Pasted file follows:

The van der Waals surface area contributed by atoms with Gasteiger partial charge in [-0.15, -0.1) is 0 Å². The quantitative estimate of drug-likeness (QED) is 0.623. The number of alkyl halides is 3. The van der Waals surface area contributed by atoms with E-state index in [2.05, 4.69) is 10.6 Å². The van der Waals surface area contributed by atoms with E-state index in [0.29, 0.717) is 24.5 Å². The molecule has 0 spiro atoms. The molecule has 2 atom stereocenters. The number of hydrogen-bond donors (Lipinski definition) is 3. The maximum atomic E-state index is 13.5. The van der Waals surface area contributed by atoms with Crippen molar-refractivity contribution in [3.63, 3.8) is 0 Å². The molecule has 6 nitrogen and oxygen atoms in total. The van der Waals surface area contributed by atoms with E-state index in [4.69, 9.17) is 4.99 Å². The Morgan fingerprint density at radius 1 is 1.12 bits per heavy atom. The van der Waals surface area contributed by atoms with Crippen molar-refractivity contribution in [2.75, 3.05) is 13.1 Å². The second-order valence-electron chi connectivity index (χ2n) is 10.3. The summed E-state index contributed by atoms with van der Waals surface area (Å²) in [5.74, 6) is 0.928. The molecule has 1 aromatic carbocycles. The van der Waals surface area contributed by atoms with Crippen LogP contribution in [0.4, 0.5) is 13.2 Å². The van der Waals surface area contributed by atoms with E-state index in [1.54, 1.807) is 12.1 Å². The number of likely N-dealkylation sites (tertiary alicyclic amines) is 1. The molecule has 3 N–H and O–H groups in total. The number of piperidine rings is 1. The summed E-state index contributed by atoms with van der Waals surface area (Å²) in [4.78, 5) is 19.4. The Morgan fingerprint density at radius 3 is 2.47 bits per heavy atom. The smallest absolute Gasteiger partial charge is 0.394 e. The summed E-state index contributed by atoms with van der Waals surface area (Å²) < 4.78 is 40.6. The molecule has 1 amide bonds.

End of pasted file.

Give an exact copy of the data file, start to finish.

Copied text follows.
The van der Waals surface area contributed by atoms with Gasteiger partial charge in [-0.15, -0.1) is 0 Å². The quantitative estimate of drug-likeness (QED) is 0.623. The number of alkyl halides is 3. The van der Waals surface area contributed by atoms with E-state index in [2.05, 4.69) is 10.6 Å². The van der Waals surface area contributed by atoms with E-state index in [0.29, 0.717) is 24.5 Å². The molecule has 0 spiro atoms. The molecule has 2 atom stereocenters. The number of hydrogen-bond donors (Lipinski definition) is 3. The maximum atomic E-state index is 13.5. The van der Waals surface area contributed by atoms with Crippen molar-refractivity contribution in [3.63, 3.8) is 0 Å². The molecule has 6 nitrogen and oxygen atoms in total. The van der Waals surface area contributed by atoms with E-state index in [4.69, 9.17) is 4.99 Å². The Morgan fingerprint density at radius 1 is 1.12 bits per heavy atom. The van der Waals surface area contributed by atoms with Crippen molar-refractivity contribution in [2.75, 3.05) is 13.1 Å². The second-order valence-electron chi connectivity index (χ2n) is 10.3. The summed E-state index contributed by atoms with van der Waals surface area (Å²) in [5.74, 6) is 0.928. The molecule has 1 aromatic carbocycles. The van der Waals surface area contributed by atoms with Crippen LogP contribution in [0.4, 0.5) is 13.2 Å². The van der Waals surface area contributed by atoms with E-state index in [1.54, 1.807) is 12.1 Å². The number of likely N-dealkylation sites (tertiary alicyclic amines) is 1. The molecule has 3 N–H and O–H groups in total. The number of piperidine rings is 1. The summed E-state index contributed by atoms with van der Waals surface area (Å²) in [4.78, 5) is 19.4. The Morgan fingerprint density at radius 3 is 2.47 bits per heavy atom. The smallest absolute Gasteiger partial charge is 0.394 e. The summed E-state index contributed by atoms with van der Waals surface area (Å²) < 4.78 is 40.6. The molecule has 1 amide bonds.